Witness: Tense Neo-Noir Crime Drama With Harrison Ford

Withness the 1985 film starring Harrison Ford
Witness.

Here’s a neo-noir crime drama from 1985, starring Harrison Ford developing his post-Star Wars career with considerable heft.

Witness the 1985 Drama

Directed by Peter Weir, Witness features a unique setting in Pennsylvania with a devout Amish community.

Set in 1984, the story concerns detective John Book (Harrison Ford). He’s assigned to a case involving a young boy called Samuel Lapp (Lukas Haas).

The young lad, during a visit to Philadelphia, witnesses a brutal murder of an undercover cop. He evades capture and Book begins investigating the case.

He confused in his chief of police, Paul Schaeffer (Josef Sommer), who warns him to keep the murder quiet.

However, Book is soon ambushed and shot. Badly wounded, he realises Schaeffer is corrupt working in tandem with some drug lords.

Book realises Samuel Lapp, and his sister Rachel (Kelly McGillis), and now under serious threat.

Still bleeding profusely, he rushes to the Lapps to drive them out of Philadelphia.

Upon arriving at the Lapp family home, he collapses. But explains he can’t go to hospital as other corrupt police officers will kill him.

And so the head of the household, Eli Lapp, allows him to recover on their property.

As Book recovers, he integrates with the Amish community and starts to regard its peaceful ways as a noble way to live.

He also starts to fall for Rachel Lapp, who also clearly has the hots for him (it’s Harrison Ford, who wouldn’t… are we right!?) and they have a minor, respectful fling.

Including this rather pleasant waltz in an old barn.

Strangely, Ford also starred in another neo-noir crime film called Blade Runner (1982). His love interest in that film is also called Rachel.

However, Ford’s character this time is much less of a defeated alcoholic burning himself out.

In Witness, Book instead revels in a new lease of life. After his career dealing with insane criminals, Book really starts to get into the Amish way of life.

Although he respects their stoic and modest principles, he’s also angered that some of the more loudmouth American locals mock them.

Book further endears himself to the Amish community, helping the locals to construct a barn in one day (a famous tradition).

Two tangents here! You can spot a young Viggo Mortensen in this scene, before all his Lord of the Rings heroics kicked off.

Also, prior to his film career, Harrison Ford was actually a carpenter. So it’s a neat little nod back to his former working life.

Back in the film, trouble is still on the way. As Schaeffer and his cronies McFee and Ferguson discover Book’s whereabouts.

They descend on the farm packing some serious weapons (a shotgun etc.) with the plan to wipe out the Lapps and Book.

What follows is an expertly shot, tense, and realistic fight to the death. There’s no Hollywood glamour here, just a gritty battle for survival.

This section is arguably the most famous from the film. As Witness doesn’t include much violence, merely nods to its presence away from the camera.

On the whole, it mainly concerns Book’s discovery of a new culture that starts to bring him happiness.

This is something of a Hollywood trope these days, which we’ve nevertheless seen carried out to strong effect in Dances With Wolves (1990) and The Last Samurai (2003).

Ford is on top form throughout the film, showing a great range of emotive depth. Here he’s much more than the perpetually downbeat Deckard from Blade Runner.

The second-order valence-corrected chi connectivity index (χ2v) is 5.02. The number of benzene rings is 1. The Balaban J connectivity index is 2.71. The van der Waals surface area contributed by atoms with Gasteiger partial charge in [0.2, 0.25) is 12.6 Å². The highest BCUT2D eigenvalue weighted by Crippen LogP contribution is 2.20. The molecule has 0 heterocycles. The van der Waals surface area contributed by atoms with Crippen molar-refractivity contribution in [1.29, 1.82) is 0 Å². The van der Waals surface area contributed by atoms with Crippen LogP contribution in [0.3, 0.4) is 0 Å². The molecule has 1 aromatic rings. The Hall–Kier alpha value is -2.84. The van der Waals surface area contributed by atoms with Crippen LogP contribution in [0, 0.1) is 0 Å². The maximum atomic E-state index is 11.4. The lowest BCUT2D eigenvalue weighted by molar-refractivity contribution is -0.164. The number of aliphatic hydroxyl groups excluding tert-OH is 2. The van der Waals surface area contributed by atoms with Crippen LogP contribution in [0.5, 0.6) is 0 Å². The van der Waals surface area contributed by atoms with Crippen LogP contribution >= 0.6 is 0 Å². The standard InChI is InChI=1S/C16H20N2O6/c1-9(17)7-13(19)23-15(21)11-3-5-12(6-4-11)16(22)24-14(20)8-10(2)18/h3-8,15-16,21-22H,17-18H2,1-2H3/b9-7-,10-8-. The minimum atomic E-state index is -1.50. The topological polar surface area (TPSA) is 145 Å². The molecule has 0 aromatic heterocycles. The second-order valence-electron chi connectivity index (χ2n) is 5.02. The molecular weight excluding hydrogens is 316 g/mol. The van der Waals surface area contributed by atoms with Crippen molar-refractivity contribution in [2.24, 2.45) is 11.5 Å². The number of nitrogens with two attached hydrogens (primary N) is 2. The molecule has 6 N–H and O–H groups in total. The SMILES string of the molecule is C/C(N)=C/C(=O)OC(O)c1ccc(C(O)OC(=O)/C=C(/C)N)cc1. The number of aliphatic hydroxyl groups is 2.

This is helped significantly by his upbeat romance with Rachel, played rather magnificently by Kelly McGillis.

Almost 40 years after production wrapped, what’s left is something of an old-school classic Hollywood crime film.

It stands out thanks to its setting, and strong performances, with the overarching theme that you shouldn’t mess with Harrison Ford.

Witness’ Production and Critical Response

Off its $12 million budget, the film was a moderate hit. It went on to earn $68.7 million.

The concept for Witness was initially rejected by top Fox execs as they didn’t fund “rural movies”.

That followed a period of intensive script rewrites for Earl W. Wallace and William Kelley. So producer Edward Feldman sent the script to Harrison Ford’s agent.

Ford was happy to do the film, but even then Fox rejected the script for the same lame excuse (no “rural” movies).

Eventually, Paramount Pictures took up the film and the thing was finally made.

Peter Weird was added as director because the planned shoot for a film called The Mosquito Coast fell through. He ended up shooting that in 1986 with Harrison Ford as the lead.

Reviews were generally strong for the film, although quite a few critics were indifferent on it.

Meanwhile, the Amish community wasn’t at all impressed by Witness. In fact, the National Committee For Amish Religious Freedom demanded a boycott of the film.

Steps were taken in the aftermath of the film to protect Amish communities from invasive tourists. And a ban was placed on using Amish farmsteads as movie locations.

On the plus side, the film received many awards gongs.

It was nominated for eight Oscars and won for Best Film Editing and Best Original Screenplay.

Unfortunately for Ford, who provides one of his best-ever performances, he didn’t win for Best Actor. And never has done. For shame!

5 comments

  1. A fabulous review of Witness MrW. I am always amazed at how Harrison can go from a sullen wallflower to the likes of Deckard in Blade Runner.
    I saw Witness and found the plot rather implausible and not worthy of accolades but hats off to Ford’s acting ( transformation) in his films such as What Lies Beneath and Blade Runner. Enjoyed the critique.

    Liked by 1 person

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